9. 9. Cloud Bees•  Focus on DEV@Cloud –  Continuous Integration –  Maven Repository•  RUN@Cloud: Tomcat+OpenJDK + Linux on EC2•  Announce beta for Private Cloud•  MySQL also available•  Very limited scaling / SLAs•  Spring works
  10. 10. VMware Cloud Foundry•  Tomcat on VMware Public Cloud or Micro Cloud (i.e. laptop) or EC2 or …•  Platform is Open Source•  Can add MySQL, Redis, MongoDB•  Services injected into application•  Framework support needed•  Spring: A MySQL DataSource is rewired to a MySQL service
  11. 11. Cloud Foundry Spring Integration<cloud:data-source id="dataSource"/> <cloud:mongo id="mongo"/> <cloud:redis-connection-factory id="redisConnectionFactory"/>•  Cloud namespace: bind to Cloud Foundry services•  Works with Spring 3.0.5•  Note: No need for environment specific config•  App can run unchanged in test / dev / production Cloud Foundry environments
  12. 12. PaaS Conclusion•  Spring (+ Tomcat) own the Cloud•  Also predominant non-Cloud Enterprise platform•  Lightweight – more important for Cloud –  Pay any consumed resource –  PaaS: Need operations / monitoring / deployment –  Easier for a simple environment•  Spring has always been about portability•  Not just Java EE / Tomcat / … - also Cloud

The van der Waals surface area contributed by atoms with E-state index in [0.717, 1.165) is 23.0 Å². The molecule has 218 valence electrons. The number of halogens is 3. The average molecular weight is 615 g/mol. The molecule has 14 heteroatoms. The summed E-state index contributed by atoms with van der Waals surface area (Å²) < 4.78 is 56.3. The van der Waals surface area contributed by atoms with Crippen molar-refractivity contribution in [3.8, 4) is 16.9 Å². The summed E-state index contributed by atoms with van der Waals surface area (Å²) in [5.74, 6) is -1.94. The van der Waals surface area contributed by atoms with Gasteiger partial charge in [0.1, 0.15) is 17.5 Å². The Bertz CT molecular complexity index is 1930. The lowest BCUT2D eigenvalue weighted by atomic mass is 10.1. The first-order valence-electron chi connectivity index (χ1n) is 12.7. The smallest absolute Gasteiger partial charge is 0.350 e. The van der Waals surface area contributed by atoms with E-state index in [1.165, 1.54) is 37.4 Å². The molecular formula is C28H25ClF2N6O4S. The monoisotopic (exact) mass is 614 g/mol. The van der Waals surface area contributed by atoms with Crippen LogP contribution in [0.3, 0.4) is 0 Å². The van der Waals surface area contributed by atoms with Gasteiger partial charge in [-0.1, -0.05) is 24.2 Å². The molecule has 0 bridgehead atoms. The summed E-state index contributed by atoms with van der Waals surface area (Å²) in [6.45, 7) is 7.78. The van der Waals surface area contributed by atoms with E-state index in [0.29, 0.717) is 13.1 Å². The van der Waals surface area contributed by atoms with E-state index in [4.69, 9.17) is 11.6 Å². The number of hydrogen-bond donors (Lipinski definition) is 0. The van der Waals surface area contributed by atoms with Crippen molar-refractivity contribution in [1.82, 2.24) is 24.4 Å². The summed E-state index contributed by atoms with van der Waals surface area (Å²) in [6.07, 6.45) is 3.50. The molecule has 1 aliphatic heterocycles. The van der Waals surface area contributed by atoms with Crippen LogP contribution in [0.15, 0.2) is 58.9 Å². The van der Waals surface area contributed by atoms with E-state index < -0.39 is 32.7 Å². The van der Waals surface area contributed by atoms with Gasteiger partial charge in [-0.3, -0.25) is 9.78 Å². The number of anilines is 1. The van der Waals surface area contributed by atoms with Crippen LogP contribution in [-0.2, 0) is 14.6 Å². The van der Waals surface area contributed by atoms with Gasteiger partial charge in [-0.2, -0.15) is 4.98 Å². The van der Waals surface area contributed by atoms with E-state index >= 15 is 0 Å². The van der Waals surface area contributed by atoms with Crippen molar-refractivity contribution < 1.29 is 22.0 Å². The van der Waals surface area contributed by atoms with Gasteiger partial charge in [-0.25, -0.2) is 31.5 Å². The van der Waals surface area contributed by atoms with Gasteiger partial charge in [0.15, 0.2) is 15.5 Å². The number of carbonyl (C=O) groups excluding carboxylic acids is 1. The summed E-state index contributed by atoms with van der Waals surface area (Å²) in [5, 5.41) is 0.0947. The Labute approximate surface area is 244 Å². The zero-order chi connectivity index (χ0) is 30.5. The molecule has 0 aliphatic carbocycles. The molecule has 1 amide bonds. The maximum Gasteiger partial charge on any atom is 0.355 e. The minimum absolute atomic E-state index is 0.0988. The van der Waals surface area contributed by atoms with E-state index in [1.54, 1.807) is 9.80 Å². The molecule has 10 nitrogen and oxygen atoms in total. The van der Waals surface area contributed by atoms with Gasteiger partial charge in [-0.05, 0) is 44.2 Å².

13. 13. Full Java EE Stack?•  Spring & Tomcat: The Enterprise & Cloud Java dream team•  Of course can also use other Java EE APIs on Tomcat•  There is no offering for a full Java EE PaaS stack•  i.e. including EJB, JMS, JTA …
  14. 14. My First Cloud App Tomcat Catalog Order RDBMS
  15. 15. My First Cloud App: Platform•  Programming model Same as for Enterprise Java Apps•  E.g. JSF + Spring + JPA …•  Run on IaaS: Need to install infrastructure –  Must be automated•  Google App Engine –  JSF probably won’t work –  Spring and GWT will –  No RDBMS - but NoSQL with (limited) JPA
  16. 16. My First Cloud App: Platform•  Amazon Beanstalk Cloud Bees Cloud Foundry –  Environment you are used to: Tomcat + MySQL –  Cloud Foundry: Optional cloud namespace in the configuration•  For a start a normal Spring application is OK•  What are the limits?